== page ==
the ban on the import, export and re-export to and from Italy of hunting trophies of species protected under Annexes I and II of the Convention on International Trade in Endangered Species of Wild Fauna and Flora (CITES).
a penalty, in case of violation of the prohibition, of up to three years in prison, a fine of up to 200,000 euros for primary violations, a fine of up to 300,000 euros in cases of recidivism, and confiscation of the hunting trophie(s).
From 2014 to 2018, the EU imported nearly 15,000 hunting trophies of 73 internationally protected species–with Italy importing 322 of the total trophies. Similar numbers were also confirmed from 2019-2020, despite the COVID-19 pandemic; during this period, Italy imported 105 hunting trophies of 13 different mammal species protected under CITES, including threatened lions, endangered African elephants, and critically endangered black rhinos. From 2014-2018, Italy was the largest EU importer of 145 hippopotamus trophies, the fourth of wild African lion trophies and the fifth of African elephant trophies. Over 80% of the lion trophies imported to Italy over the period were bred in captivity or derived from “canned hunting” practices, a type of trophy hunting which involves shooting bred animals in enclosed spaces to guarantee a kill.
The importation of hunting trophies to Italy is currently legal despite the majority of Italians opposing hunting wild animals for the purpose of a trophy. In fact, according to the results of a recent survey by Savanta ComRes and commissioned by HSI/Europe, 86% of the Italians interviewed oppose the trophy hunting of all wild animals, and 74% are in favor of a ban on the import of hunting trophies to Italy.
The Honorable Vittorio Ferraresi, first signatory of the bill, said: “This bill aims to combat the killing of protected and endangered species that we may never see again, and the violence that is perpetrated against them. The protection of biodiversity is also an important factor in human survival and when it is undermined, the future and quality of life of future generations is at risk.”
The Honorable Francesca Flati stated: “Animals are not trophies to be exhibited, but living, sentient beings. With this bill we want to put an end to unregulated hunting. Let’s immediately stop the import and export of hunting trophies! With the 5 Star Movement we are in the front line and working to stop this despicable practice.”
Martina Pluda, director for Italy, Humane Society International, says: “With this bill we are giving Italy the opportunity to take the side of wildlife and their real protection. We urge Parliament to stop the practice of hunting protected animals for fun and importing them to Italy as macabre trophies, to be hung over a fireplace for boasting. It is a step that meets the favor of Italians who have demonstrated clear opposition to this elitist and anachronistic practice that has nothing to do with the conservation of species and biodiversity.”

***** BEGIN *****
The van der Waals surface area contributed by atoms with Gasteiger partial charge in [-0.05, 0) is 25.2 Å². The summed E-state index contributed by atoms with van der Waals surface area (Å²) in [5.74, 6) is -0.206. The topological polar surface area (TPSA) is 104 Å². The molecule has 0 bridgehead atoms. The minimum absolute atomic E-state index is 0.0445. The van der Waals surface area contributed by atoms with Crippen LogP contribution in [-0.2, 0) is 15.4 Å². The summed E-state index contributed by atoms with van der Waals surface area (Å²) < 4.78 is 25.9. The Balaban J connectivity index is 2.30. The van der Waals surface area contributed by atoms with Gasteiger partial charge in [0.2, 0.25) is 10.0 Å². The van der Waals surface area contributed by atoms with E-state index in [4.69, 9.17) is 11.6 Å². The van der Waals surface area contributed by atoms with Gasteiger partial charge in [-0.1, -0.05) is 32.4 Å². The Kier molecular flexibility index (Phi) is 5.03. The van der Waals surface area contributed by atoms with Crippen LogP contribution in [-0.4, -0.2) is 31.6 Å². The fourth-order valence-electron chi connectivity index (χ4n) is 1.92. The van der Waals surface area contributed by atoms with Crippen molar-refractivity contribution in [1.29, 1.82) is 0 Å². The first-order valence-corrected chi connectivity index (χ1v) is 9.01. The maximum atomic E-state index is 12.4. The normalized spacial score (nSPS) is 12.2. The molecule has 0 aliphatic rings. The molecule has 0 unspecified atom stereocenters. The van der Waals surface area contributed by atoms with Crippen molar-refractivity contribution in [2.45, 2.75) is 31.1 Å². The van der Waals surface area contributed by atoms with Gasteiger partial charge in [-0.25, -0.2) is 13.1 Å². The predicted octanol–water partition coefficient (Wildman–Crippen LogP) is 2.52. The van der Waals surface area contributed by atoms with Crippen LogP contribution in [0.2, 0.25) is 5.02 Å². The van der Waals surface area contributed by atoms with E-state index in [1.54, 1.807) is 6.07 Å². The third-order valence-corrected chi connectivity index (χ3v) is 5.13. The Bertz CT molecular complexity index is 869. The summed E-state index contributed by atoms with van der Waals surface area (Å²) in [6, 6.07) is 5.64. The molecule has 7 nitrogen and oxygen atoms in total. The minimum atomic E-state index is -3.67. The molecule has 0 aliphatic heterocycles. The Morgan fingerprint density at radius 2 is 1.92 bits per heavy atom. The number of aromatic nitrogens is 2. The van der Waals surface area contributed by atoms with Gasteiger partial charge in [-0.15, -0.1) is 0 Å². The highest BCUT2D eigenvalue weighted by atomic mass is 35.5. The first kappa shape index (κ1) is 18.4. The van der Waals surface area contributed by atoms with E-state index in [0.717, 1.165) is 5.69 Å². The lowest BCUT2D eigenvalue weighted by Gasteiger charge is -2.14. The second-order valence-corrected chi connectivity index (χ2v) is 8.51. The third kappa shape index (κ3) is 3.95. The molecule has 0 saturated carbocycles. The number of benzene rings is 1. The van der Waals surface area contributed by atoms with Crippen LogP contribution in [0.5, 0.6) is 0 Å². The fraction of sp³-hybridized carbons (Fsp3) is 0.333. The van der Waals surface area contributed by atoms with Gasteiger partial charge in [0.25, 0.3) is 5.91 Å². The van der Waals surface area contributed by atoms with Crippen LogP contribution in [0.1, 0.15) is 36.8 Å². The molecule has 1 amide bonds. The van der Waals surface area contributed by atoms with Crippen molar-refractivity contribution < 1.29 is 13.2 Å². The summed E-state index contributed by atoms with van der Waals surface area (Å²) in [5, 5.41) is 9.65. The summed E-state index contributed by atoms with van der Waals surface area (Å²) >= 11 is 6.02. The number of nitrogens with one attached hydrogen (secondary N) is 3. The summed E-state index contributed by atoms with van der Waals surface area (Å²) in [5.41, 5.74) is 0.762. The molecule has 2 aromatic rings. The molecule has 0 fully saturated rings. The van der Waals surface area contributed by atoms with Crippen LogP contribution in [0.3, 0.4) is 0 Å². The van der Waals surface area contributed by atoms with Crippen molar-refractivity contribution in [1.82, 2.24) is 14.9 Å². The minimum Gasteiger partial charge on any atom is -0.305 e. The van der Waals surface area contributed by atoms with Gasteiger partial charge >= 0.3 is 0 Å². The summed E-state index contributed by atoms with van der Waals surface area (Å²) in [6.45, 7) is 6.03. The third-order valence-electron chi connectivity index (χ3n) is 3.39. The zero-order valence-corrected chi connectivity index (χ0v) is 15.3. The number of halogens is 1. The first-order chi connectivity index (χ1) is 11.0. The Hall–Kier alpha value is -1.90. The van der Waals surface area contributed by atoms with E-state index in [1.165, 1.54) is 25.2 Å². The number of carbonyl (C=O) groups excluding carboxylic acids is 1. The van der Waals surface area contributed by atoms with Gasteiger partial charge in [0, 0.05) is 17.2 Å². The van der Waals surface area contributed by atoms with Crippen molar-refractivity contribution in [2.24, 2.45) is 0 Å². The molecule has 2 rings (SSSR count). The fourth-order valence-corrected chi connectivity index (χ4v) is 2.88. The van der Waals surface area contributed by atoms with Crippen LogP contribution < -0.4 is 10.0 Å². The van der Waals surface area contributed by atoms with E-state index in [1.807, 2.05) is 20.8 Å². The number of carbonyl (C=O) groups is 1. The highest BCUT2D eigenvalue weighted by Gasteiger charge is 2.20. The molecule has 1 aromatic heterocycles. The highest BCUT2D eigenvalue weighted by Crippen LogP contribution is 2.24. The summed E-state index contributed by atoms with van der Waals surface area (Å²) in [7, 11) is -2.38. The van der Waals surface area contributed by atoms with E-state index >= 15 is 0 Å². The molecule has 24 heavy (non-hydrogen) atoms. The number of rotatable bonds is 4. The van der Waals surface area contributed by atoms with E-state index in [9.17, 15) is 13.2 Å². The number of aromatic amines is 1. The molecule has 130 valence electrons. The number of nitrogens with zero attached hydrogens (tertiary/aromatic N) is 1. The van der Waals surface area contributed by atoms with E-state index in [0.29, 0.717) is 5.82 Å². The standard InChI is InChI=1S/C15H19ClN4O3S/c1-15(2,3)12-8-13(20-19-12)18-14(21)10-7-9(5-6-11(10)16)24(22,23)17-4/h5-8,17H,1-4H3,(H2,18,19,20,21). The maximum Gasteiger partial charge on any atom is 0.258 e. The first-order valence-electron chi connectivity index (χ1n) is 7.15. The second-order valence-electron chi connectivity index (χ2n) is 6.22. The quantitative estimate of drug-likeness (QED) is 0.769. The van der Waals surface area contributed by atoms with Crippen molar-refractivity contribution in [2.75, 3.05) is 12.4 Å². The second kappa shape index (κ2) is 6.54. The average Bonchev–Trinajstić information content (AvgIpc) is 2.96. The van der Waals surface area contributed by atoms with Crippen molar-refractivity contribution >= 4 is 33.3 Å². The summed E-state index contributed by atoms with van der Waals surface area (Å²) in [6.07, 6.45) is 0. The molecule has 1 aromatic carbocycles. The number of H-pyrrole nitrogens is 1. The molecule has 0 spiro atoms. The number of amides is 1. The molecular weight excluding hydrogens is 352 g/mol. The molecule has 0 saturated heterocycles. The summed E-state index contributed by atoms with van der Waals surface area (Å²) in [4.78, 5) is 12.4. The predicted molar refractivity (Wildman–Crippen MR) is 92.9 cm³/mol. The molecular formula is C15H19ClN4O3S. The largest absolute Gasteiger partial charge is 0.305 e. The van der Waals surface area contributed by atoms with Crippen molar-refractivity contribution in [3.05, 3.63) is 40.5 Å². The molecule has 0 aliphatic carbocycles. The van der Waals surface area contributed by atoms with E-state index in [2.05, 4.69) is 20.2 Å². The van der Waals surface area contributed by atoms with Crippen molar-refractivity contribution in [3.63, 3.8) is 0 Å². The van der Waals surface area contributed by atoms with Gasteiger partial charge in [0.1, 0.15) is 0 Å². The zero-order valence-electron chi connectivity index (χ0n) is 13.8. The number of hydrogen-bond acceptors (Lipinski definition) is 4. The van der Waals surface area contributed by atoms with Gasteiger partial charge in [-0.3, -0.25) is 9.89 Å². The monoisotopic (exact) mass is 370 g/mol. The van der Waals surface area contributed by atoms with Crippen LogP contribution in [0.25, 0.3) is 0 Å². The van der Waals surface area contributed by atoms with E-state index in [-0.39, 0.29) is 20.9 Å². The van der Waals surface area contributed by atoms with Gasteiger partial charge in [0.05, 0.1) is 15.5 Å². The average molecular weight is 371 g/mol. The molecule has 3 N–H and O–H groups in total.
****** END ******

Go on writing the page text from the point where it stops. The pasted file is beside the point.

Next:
Senator Gianluca Perilli, who in December 2021 promoted, together with other senators, an amendment to the Budget Law on the issue, expressed his support with the following statement: “Our commitment to protect animals and biodiversity goes beyond our national borders. With the approval of the constitutional reform, which introduces the protection of the environment, biodiversity and animals into the Constitution, we have taken a very important step for our society, but we are aware that other regulatory measures will have to follow. Banning the import and export of hunting trophies at international level means safeguarding those wild species threatened with extinction and protecting biodiversity.”
From Cape Town, Audrey Delsink, wildlife director for HSI/Africa, points out: “Trophy hunting has been shown to have a detrimental impact on the conservation of wildlife. There are many ways that trophy hunting can negatively affect population dynamics such as low reproductive output, reduced offspring survival, lower adult survival and increased mortality rates in species such as lions, leopards and cougars to name but a few. In addition to this threat, trophy hunting does not support local communities, which continue to live in conditions of extreme poverty. Indeed, a study of eight African countries shows that while overall tourism is between 2.8% and 5.1% of the gross domestic product, the total economic contribution of trophy hunters is at most about 0.03% of GDP.”
“This bill represents a concrete political action to stop our country’s shameful involvement in an anachronistic and cruel practice that contributes to endangering the global survival of many wild species”, conclude Ferraresi, Flati and Pluda.
Eva-Maria Heinen, communications and PR manager for Italy: email@example.com
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Humane Society International / Europe
BRUSSELS—Animal charity Humane Society International/Europe applauds the European Commission for advising all EU Member States to relax veterinary paperwork requirements for the dogs, cats and other companion animals travelling with refugees seeking safe passage in EU Member States.
In a communication shared with HSI and other members of the EU Animal Welfare Platform, Bernard Van Goethem, director of Crisis Preparedness in food, animals and plants at the Directorate-General for Health and Food Safety, wrote to the Chief Veterinary Officers and Permanent Representations of all Member States, saying: